Please find attached a flyer developed by the Department of Primary Industries, Recreational Fisheries Management Team following complaints about spearfishing at Shark Beach, Nielsen Park.
In an email to the USFA, Fisheries Manager, Jim Harnwell states,
"We are proposing to provide copies of the flier to National Parks rangers to distribute to spearfishers and members of the public.
The aim of the flier is to remind spearfishers about appropriate behaviour etc but also inform the public that spearfishing is a safe and legitimate sport which is allowed at this location.
This will hopefully help reduce conflict as it seems some members of the public are unaware that spearfishing is a legal activity at this location."
Copies of the flyer will also be distributed to Sydney Compliance Officers as well as to the USFA.
This is a great initiative by DPI on behalf of Spearfishers. The USFA are very grateful for their efforts and have welcomed the opportunity to be part of this process to further advocate for the rights of NSW Spearfishers.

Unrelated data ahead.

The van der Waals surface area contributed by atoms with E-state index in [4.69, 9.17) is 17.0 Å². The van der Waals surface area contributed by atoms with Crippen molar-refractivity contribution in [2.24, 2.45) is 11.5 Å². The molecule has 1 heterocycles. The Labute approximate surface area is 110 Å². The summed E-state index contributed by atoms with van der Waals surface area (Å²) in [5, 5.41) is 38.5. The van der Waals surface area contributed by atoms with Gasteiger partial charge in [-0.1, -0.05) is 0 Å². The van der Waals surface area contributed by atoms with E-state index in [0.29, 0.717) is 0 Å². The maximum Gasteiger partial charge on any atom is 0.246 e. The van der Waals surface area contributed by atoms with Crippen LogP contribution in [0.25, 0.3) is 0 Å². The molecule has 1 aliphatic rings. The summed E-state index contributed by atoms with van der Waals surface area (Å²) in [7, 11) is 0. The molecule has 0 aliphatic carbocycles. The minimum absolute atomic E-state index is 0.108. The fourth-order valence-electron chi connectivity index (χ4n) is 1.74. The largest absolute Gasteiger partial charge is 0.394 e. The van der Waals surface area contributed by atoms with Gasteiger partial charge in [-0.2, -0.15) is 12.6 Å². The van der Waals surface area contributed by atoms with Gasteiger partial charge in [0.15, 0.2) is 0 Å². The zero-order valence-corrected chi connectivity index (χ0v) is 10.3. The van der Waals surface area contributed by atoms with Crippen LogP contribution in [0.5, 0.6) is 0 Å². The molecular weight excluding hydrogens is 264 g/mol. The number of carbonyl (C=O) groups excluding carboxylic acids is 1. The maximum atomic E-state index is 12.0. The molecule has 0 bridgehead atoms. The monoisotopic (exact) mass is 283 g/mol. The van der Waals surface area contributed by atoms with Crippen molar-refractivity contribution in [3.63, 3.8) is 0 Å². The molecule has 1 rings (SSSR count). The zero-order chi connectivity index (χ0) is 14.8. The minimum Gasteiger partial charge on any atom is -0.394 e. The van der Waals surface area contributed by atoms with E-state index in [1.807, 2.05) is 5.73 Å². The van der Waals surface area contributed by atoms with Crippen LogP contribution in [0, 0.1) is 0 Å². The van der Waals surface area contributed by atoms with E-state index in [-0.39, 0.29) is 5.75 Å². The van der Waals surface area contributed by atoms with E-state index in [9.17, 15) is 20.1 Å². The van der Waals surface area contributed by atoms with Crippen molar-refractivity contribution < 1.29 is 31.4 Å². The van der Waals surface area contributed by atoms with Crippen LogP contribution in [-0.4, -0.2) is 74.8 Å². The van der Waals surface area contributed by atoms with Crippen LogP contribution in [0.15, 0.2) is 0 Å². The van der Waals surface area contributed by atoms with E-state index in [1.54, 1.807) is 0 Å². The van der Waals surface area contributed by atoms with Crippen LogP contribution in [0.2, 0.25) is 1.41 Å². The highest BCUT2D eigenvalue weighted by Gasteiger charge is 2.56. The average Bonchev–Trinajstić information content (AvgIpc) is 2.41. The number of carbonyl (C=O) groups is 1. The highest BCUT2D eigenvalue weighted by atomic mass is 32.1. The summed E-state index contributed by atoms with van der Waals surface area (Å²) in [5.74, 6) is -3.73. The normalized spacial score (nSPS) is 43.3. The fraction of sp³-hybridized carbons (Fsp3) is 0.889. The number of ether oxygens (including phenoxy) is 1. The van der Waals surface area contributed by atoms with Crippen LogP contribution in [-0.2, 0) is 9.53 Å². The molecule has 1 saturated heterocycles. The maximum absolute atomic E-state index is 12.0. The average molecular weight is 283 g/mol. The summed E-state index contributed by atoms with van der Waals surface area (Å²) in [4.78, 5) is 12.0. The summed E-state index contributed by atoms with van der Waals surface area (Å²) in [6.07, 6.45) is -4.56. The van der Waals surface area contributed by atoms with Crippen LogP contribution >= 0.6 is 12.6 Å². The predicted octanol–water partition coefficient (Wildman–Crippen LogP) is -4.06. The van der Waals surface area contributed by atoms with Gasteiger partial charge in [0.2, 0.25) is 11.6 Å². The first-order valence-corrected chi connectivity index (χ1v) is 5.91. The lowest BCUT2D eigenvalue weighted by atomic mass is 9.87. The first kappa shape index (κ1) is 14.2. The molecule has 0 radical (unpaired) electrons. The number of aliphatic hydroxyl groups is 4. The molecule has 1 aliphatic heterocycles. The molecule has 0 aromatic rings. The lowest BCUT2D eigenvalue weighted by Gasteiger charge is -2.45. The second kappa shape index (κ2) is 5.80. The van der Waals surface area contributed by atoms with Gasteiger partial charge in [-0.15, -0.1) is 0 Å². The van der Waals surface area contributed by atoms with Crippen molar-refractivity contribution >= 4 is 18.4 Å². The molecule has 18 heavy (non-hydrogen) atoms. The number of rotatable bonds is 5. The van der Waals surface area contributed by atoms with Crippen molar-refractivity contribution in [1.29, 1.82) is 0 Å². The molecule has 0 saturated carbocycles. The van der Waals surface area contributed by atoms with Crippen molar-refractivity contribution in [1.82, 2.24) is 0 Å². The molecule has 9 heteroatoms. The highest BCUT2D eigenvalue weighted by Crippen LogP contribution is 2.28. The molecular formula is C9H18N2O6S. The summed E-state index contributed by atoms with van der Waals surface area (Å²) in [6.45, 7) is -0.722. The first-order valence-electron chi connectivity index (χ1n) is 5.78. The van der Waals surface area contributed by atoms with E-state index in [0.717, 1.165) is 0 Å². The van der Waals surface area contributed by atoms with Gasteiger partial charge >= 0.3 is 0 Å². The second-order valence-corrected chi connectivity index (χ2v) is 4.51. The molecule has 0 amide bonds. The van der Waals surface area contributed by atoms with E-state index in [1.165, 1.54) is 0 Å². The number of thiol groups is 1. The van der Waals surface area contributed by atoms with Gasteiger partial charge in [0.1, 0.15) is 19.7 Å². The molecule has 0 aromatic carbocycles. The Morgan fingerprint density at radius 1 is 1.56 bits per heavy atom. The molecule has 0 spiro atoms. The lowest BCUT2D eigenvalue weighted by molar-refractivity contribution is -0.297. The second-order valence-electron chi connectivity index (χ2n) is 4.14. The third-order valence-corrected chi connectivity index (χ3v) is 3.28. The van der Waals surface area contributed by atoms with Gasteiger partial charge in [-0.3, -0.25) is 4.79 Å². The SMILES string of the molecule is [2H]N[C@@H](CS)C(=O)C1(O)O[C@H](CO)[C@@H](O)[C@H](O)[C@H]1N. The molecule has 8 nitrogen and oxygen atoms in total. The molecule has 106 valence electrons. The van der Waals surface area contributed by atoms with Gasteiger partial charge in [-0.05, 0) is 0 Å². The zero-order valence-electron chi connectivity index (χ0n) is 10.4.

In February of 1951 the Underwater Spear Fishermen’s Association (USFA) produced its first magazine, “Spearfishing News”. With USFA secretary Jim Ferguson as editor this publication consisted initially of 6 typewritten pages. Produced monthly it contained hints on spearfishing and equipment, information on rules, monthly and committee meetings, clubs, trophies and a Man of the Month section.
“Spearfishing News” continued being produced by the committee every month until September of 1952 when it first appeared as a commercial publication of 24 A5 pages. After the first 2 issues Jim Ferguson wasn’t happy with the new format and reverted to a typewritten publication for the November issue.